Toward the end of November, Occupational Safety & Health Standards Board (OSHSB) unanimously adopted the California Division of Occupational Safety and Health’s (Cal/OSHA) “Emergency Temporary Standards” on COVID-19 prevention in the workplace.
The new standards are binding and enforceable against most California employers, effective November 30, 2020.
Employers with a current COVID-19 policy in place will need to make some changes/additions to be compliant with the new emergency standards. These changes may be implemented into your existing Injury and Illness Prevention Programs (IIPP) or maintained in a separate document.
In response to a plethora of questions surrounding new Cal/OSHA’s emergency standard, the DIR published an FAQ.
Many of the questions relate to effective date and enforcement, including: What if an employer is unable to comply with the ETS by its effective date?
Answer: Many of the provisions of these regulations have already been required under employers’ Injury and Illness Prevention Programs (IIPP), including the requirement to identify and address hazards, use of face coverings, and physical distancing. As employers implement the new regulations, Cal/OSHA enforcement personnel will consider an employer’s good faith efforts in working towards compliance, but some aspects, such as eliminating hazards and implementing testing requirements during an outbreak, are essential.
Cal/OSHA also posted a program template to their website for employers to use to when putting together a written plan.
Here is a brief summary of the requirements:
A. Employers must develop a written COVID 19 Prevention Program that includes:
- System for communicating
- Identification and evaluation of hazards
- Investigation and response to positive cases in the workplace
- Effective procedure to investigate positive case
- Time and day of positive test, diagnosis, and first symptoms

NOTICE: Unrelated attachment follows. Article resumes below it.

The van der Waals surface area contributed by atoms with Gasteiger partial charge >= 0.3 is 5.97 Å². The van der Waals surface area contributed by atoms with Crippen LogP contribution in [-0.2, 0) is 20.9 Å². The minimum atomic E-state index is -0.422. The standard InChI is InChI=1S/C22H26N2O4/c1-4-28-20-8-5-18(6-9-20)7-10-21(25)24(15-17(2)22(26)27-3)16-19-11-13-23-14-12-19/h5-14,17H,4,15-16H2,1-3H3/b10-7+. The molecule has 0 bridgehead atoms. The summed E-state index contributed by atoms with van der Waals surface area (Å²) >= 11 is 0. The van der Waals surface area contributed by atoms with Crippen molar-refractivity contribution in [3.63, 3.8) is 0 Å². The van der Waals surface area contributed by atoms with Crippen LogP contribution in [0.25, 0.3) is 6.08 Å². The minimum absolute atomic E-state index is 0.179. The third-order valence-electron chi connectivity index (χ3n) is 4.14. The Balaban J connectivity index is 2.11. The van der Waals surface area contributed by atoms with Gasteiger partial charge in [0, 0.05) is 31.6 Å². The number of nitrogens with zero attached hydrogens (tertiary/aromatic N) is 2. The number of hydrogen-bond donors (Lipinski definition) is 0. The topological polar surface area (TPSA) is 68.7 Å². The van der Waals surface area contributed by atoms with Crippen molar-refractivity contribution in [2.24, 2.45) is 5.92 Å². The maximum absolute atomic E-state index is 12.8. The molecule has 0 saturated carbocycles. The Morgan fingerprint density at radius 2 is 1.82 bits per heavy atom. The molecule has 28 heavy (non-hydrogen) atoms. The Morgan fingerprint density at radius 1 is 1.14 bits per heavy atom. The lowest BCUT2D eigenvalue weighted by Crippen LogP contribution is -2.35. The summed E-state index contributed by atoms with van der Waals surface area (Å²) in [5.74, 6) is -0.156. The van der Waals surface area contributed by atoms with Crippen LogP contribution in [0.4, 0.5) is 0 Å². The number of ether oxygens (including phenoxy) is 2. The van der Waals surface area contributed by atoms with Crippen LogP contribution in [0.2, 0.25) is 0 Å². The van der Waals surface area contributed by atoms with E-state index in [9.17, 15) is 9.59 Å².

- Who may have been exposed
- Give notice of potential exposure without identifying personal information
- Offer testing at no cost to employees during their working hours
- Identify if workplace conditions contributed to risk of exposure
- Personal information must be kept confidential
B. Correction of hazards
C. Training and instruction
- Policies and procedures
- Benefits available to employees
- Disease transmission
- Physical distancing
- How disease is spread
- Hand washing
- Face coverings
D. Physical distancing
E. Face Coverings
F. Other Engineering & Administrative controls and PPE
- Building ventilation
- Cleaning and disinfecting
- Prohibiting sharing of PPE, tools and materials
- Handwashing facilities
G. Reporting, recordkeeping and access
H. Exclusion of COVID 19 cases
- COVID cases must be excluded from the workplace until return to work requirements are met
I. Return to Work criteria
J. Multiple COVID 19 infections and outbreaks
K. Employer provided housing
L. Employer provided transportation
For more information, visit this link.
If you have questions about your organization’s current program and need further assistance, please feel free to contact Bolton’s Safety & Health Manager, Stefanie Nobriga, for more information.